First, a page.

Texans slam privatization

LA MARQUE, Texas — About 200 Texans met in this small community adjacent to Texas City (location of the recent BP refinery explosion), June 11, to express their opposition to the Bush administration plan to privatize Social Security. They were treated to rousing speeches by Congressperson Sheila Jackson Lee (D-Houston), Nick Lampson (former congressperson from Houston), Texas AFL-CIO President Emmett Sheppard and others.

Jackson Lee pointed out that Social Security represents 41.1 percent of the total income for persons aged 65 and over in 2005. As a result of Bush’s plan, $1.7 trillion would go to Wall Street, she said.

Noting that Bush just completed a 60-day cross-country campaign for his plan at taxpayer expense, the congresswoman commented that it would have been better if he had spent the time working on an exit strategy from Iraq.

Lampson, who has a progressive voting record and is seen as a great supporter of labor, lost his congressional seat in 2004 due to Tom DeLay’s redistricting scheme . He has announced he will challenge DeLay in the next election. Lampson told the rally how Social Security had enabled his family to survive after his father’s death, and made it possible for him to be successful. He noted that this death benefit has been cut and children of deceased parents now do not have the same opportunity that he had.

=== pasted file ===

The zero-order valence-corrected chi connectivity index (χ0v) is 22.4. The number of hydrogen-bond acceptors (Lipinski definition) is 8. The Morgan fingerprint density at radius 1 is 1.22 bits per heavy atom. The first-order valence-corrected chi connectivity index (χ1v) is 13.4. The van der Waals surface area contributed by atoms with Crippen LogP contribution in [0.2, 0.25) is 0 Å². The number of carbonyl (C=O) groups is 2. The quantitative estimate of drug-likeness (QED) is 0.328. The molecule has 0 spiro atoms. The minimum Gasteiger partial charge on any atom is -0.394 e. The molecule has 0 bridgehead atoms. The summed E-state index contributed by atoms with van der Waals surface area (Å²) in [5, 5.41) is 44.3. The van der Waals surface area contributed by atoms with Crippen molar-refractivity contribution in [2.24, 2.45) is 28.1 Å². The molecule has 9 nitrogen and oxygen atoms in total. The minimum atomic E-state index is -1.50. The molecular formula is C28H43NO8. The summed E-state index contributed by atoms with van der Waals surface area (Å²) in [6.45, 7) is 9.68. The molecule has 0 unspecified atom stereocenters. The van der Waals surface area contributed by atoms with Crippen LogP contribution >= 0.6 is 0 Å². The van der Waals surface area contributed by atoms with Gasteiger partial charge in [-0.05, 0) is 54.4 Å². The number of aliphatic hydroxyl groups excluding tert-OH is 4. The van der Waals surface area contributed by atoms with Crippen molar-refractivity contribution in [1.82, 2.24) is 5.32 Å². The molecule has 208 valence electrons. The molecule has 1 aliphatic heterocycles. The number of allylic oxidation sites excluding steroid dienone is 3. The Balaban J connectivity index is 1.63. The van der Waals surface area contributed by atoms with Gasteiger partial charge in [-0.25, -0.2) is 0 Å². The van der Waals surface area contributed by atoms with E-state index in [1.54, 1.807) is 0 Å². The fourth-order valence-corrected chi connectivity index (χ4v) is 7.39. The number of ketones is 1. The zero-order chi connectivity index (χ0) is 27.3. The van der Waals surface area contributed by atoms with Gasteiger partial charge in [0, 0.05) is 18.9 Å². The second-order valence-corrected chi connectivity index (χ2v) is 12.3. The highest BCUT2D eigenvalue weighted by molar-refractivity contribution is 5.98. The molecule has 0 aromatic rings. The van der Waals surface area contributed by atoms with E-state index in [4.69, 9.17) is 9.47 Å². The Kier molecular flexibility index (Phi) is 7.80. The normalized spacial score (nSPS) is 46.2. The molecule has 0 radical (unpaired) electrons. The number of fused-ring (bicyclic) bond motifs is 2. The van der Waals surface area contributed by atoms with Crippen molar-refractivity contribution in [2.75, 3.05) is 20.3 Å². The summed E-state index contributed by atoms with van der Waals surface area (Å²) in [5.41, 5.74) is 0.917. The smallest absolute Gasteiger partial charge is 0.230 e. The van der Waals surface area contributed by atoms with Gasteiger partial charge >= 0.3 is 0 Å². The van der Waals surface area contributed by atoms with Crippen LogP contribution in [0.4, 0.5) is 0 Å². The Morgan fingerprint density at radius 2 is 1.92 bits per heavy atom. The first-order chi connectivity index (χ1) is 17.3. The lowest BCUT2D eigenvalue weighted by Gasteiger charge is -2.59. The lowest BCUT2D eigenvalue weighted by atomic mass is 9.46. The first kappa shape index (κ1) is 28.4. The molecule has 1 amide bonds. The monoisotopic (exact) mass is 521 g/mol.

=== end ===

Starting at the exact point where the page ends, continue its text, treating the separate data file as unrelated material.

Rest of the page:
Sheppard cited the experience of Enron employees as a lesson about the threat posed by Social Security privatization. One employee had $700,000 in a private retirement account at the time of Enron’s collapse. It is now worth $10,000. This individual now has Social Security, although he lost the retirement income promised by Enron, Sheppard noted. He pointed out that the AFL-CIO had given assistance to victimized Enron employees even though Enron was nonunion.

Sheppard also criticized the Texas Legislature’s failure to pass a bill on school financing or a teachers’ raise. At the same time, he noted, the Legislature was unsuccessful in efforts to “do away with federal unemployment” and “take away voting rights.”

The speakers gave compelling examples of why Social Security is so important to working people. They pointed out the folly of relying on private investment accounts for retirement. Sheila Jackson Lee captured the depth of feeling on this issue: “A policy fight is not personal, but a Social Security fight is personal!”